So apologies foxes for jumping to the wrong conclusion and hello to a new predator most probably of the mustelid kind!

Poultry Genetics Workshop hits Devon

Back in 2013 I went on Grant Brereton’s Genetics Seminar and it was very well received by those who attended, myself include. Earlier this year he told me he was doing a few ‘gigs’ down Devon way so I figured I’d take the opportunity to put a few questions to him especially as he’s redesigned it as a ‘workshop’…. and given we were in interview mode the other day for one of the titles we both write for (Country Smallholding), what better time to strike!
Grant in America
Why a ‘Workshop’ this time and not a Seminar?
GB: I think ‘Seminar’ sounds a bit too studious and official for what we’re trying to achieve in Devon.
Ok, so what’s that?
GB: Well the Oswestry Seminar was in large hall with a stage, live birds in show pens, and props etc. But this workshop in Okehampton will be on the Farm of Ian and Gillian Dixon, so there will be many birds on site that they breed and rear there. Plus we are breeding specific crosses for the course. People will be able to handle the chicks and growers and see many points demonstrated. There is also an outbuilding for presentations and slideshows etc, so I intend to make full use of that.
Sounds a fun day, so are you planning any more?
GB: Nothing official so far. I have a few venues interested in a UK ‘Breeding and Genetics’ tour, so to speak, but Jim Adkins of the Sustainable Poultry Network wants me back in the US in 2016 and I’ve had many offers from Australia, Canada, New Zealand and the Continent too. But such events take a lot of planning, and what with my journalism and editorial work, hence so few and far between at present.
So how many places are available each day?
GB: We’ve restricted it to 25 per day because we feel that’s a nice amount of people to be working with. We want it to be an enjoyable and rare experience for all who attend. The Saturday 30 May only has 2 places left, but there are a few more places available on the Sunday 31.
Ok, and what level of genetics are you assuming people will have?
GB: I think it’s very hard to find common ground in that respect, so I will be keeping it simple in many ways – and emailing everyone individually beforehand to see what they hope to get out of the day. But in saying that, I will be available to answer any manner of genetics questions – no matter how complex.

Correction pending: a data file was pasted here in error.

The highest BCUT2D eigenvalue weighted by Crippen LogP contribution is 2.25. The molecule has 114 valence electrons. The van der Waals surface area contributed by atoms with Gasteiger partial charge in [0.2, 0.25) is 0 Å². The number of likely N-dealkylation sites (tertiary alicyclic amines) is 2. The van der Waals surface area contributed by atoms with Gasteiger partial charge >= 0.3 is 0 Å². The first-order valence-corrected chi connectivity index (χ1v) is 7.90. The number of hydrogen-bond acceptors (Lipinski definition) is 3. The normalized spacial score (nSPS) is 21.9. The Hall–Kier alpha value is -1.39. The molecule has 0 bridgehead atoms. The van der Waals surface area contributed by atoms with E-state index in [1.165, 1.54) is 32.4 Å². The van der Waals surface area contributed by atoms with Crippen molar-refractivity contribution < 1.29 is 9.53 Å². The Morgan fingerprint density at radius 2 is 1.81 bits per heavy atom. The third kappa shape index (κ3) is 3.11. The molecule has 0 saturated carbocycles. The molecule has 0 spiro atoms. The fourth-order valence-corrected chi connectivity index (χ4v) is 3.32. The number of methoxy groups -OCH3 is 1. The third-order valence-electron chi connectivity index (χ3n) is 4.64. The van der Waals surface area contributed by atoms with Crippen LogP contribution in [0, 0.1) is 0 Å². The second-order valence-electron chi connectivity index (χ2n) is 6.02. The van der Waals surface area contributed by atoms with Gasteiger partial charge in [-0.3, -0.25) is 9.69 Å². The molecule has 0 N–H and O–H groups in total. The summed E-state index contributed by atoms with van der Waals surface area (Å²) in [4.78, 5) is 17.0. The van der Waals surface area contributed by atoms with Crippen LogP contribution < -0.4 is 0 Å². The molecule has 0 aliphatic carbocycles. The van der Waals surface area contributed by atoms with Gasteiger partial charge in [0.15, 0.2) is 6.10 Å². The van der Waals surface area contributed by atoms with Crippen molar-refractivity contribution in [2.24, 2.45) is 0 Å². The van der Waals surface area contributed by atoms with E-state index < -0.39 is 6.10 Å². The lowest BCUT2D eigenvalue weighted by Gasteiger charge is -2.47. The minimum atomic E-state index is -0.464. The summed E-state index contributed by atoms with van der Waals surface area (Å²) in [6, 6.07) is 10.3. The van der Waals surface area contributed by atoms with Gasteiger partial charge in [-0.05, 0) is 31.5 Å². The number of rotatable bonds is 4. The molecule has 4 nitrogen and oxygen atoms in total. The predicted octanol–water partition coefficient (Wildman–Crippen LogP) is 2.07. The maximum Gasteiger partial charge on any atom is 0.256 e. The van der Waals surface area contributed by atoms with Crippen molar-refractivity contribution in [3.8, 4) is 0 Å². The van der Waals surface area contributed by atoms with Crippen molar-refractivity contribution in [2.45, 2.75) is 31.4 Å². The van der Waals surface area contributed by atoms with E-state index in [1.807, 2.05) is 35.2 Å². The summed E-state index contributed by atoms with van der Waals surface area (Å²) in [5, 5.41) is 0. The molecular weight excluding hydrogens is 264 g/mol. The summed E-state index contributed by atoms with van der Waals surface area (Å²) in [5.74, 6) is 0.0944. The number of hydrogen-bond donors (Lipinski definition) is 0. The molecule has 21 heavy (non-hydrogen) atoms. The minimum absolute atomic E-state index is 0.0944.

You’ve called it a ‘Breeding and Genetics Workshop – presumably that has some significance?
GB: Yes, absolutely. I want to cover how to breed better stock, and look at pure breeds as well, which are more important really. And for this reason, and so it’s not just me preaching all day, I’ve enlisted the help of my good friend, Jed Dwight, who is a respected breeder and exhibitor. He’s my guest speaker on both days!
So what will people get for their £35?
GB: We tried to keep the cost as reasonable as possible. All who attend will get a FREE e-book download of ‘Breeding For Success, ‘ a FREE souvenir workbook which they can refer to time and again, and a FREE lunch as well as refreshments throughout the day. There will also be some prize giveaways as each person will get their own ping pong ball to be drawn out of a hat later in the day. We also intend on a few hidden extras, plus special discounts on my book range and South Yeo East’s poultry range.
And you think you’re the right person for the job?
GB: I hope so. I’ve spent the last 17 years breeding intensively and most of that time studying inheritance. I’ve conducted many experiments and made many observations along the way. I do believe I can deliver the course in my own way, which I know people enjoyed last time and I’m sure those attending Devon will feel the same.
Are you pleased with the ticket sales so far?
GB: Oh, I think you have to be! Okehampton in Devon isn’t exactly what you’d call ‘central’ but I agreed to do it when some Devon folk found the Oswestry one just a tad too far to travel. So yes, it’s wonderful really; a great compliment.  A few people left it too late last year, which is frustrating, understandably (I could have sold 120 places), but you just never know who is planning on coming and leaving it till the last minute – that’s the hardest part: planning for how many people will come.
So what do those lucky enough to have a ticket need to bring with them?
GB: Well knowing the British weather, a coat, a pair of wellies and a notepad is all I ask. I would also ask them to participate if they want to and just to enjoy the day. It’s supposed to be an insight into becoming a better breeder and delving a little bit into that ‘seemingly complex’ world that makes for all the wonderful permeations of colours, features and plumage patterns in poultry. But the most important part is that people have fun!
To book your ticket for either May 30th or May 31st workshops then click here: http://www.gbpoultry.com/Devon_Workshop.html
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Chicken & Egg by Andy Cawthray and James Hermes | The Womens Room

The first review of the new book and hopefully the first of many positive ones too 🙂

Chicken & Egg by Andy Cawthray and James Hermes | The Womens Room.

Blatant Book Plug – Chicken & Egg: An Egg-Centric Guide To Raising Poultry

Well it’s my blog, so why not plug my new title due out in the Spring of 2015…..?

The title might sound a little corny however the focus of the book is in fact “eggs”. The origins and science of eggs along with the ways to get the best out the breeds you choose with particular emphasis on a number of the key laying pure breeds, all beautiful illustrated in the loose water colour style of that exceptional artist, Kate Osbourne . I’ve yet to see the finished product but if it’s anything like the previous title I worked on with Ivy Press then it will be exceptional and well worth owning…. and I’m not just saying that because I wrote it, but because the other book genuinely is a cracker 😉

New title due out in Feb 2015

New title due out in Feb 2015